This is What It’s Like Teaching Your Children in April


In Nebraska, many of us know what it’s like to be a mom of school-aged kids in April. It’s full of constant uncertainties.

“It’s cold in the morning, but by recess will he need this coat?”

“We only have two mismatched gloves left from the battle that was winter, so having her rock these gloves confidently builds character, right?”

“It’s been a month of no safe seats, will he make it to the end safe-seat free?”

“How do I keep my daughter motivated when it’s beautiful outside and she wants to climb trees?”

While being a Midwestern parent in April brings nothing but questions, being your child’s teacher is fantastic. As a high school teacher, I can tell you that my favorite month to teach your kids is in April. Here are the top five reasons that teaching kids in April is the best!

All of the kinks are ironed out by now.

At the beginning of any year, your child and I were testing each other. I was literally testing the students to find out their challenge level and they were testing me to figure out if I was the real deal. While this can be as fun as a roller coaster, it can also be exhausting. From August to October, we are merely just meeting and working out all of the kinks while we power through our curriculum, so we can experience and learn to the best of our ability. While those months are the most important in any school year, April is the pay-off we get for making it through the kinks.

We have built a community.

By April, the students and I have a fully functioning community in our classrooms where each citizen has a purpose. We know Arthur is good about making sure all of the novels are put away. We appreciate the fact that Margaret will always find a work-around for any computer issue experienced by student or staff, and we know Hazel will text those who are absent what they missed that day. By April, most classrooms are capitalizing on each student’s individual strengths, and working much like a community would. The kids know who to turn to for extra peer help, who to look to when they need someone to cheer them up, and who will help them out of a jam if they forgot their computer charger. Kids are amazing little humans who are practicing real world skills in the classroom. By April, we’ve been celebrating our individual strengths for about six months!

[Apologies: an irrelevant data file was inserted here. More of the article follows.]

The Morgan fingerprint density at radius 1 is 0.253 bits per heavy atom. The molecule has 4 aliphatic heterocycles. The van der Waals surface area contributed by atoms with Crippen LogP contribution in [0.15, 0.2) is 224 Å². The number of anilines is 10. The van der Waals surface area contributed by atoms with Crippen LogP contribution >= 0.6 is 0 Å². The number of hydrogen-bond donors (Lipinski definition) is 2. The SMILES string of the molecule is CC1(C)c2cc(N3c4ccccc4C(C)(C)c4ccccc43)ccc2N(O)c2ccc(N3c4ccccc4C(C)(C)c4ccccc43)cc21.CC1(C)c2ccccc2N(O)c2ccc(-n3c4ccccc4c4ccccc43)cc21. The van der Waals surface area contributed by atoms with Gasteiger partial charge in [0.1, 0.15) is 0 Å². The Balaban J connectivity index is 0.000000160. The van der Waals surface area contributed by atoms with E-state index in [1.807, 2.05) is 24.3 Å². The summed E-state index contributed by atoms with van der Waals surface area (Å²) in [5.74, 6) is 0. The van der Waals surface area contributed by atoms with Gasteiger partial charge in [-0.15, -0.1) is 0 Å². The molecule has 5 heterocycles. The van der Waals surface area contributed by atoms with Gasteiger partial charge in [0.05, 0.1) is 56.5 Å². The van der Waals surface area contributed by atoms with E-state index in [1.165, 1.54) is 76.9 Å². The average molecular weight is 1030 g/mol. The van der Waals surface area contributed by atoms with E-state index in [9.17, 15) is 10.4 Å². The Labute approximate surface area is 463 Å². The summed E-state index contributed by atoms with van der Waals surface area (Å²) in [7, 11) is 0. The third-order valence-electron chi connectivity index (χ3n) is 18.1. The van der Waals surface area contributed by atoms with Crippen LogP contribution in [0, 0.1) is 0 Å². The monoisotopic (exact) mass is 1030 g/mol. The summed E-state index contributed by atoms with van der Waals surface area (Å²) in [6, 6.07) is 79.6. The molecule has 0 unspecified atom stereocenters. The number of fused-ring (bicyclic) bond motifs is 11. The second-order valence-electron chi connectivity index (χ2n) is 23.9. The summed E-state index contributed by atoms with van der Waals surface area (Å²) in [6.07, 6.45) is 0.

Maturity happens.

I teach 9th graders in a huge school. When many of these teens step foot in the same hallways as giant seniors, it’s understandable that they freak out a little. The immaturity from middle school inevitably follows them into their new hallways, and it can be time-consuming to let them embrace their youth while getting them to focus on their future. By April, my freshmen start to see that this is the beginning of the rest of their lives. It’s terrifying and exciting. It makes even the silliest human focus a bit more. 

In contrast to my squirrely 9th graders, the  seniors I teach get adorably sentimental about the 13 years they have spent in our school’s care. Most of them are excited to take on life’s new chapter, but now, it’s super real to them. In three short months, they’re on their own. It makes them turn around and thank a teacher, appreciate their school, and enjoy the last couple months of high school.

The end is in sight.

In the dark ages of January and February, no one—not even we the teachers—can see the light. We’re busy digging ourselves out of our houses to get to school, and many of the students are digging their way out of piles of work. Both of us—the teachers and the students—have dark circles under our eyes from not having seen our houses in the daylight in months, and we harbor a determination in our spirit that we will survive another Nebraska winter. However, in sweet, delightful April, we can all see the light—literally and figuratively.Teachers can see that the hard work has paid off with the kids because most are understanding the content, or at least they’re finding a way to get the answers to their questions. For the students, the much anticipated ACT is over, spring season is in full gear, and students can once again go outside for fresh air and peace of mind. April is magical in education. 

So, as parents do their best to send their kids to school with all that they need for success each day, just know how much fun we teachers are having celebrating the child’s strengths and watching them achieve each goal.

Teaching is awesome every day, but it’s especially magical in April. 

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Tessa A. Adams is a graduate from the University of Nebraska-Lincoln with a Masters in reading. She is a language arts and creative writing teacher and is the co-author of the blog She has three children and when she is not mothering or teaching, she is writing. Her work can be found in Fine Lines Literary Journal, Huff Post Parents, Empty Sink Publishing, Route 7 Review, Sammiches and Psychmeds, THAT Literary Review, The Sunlight Press, xoJane, and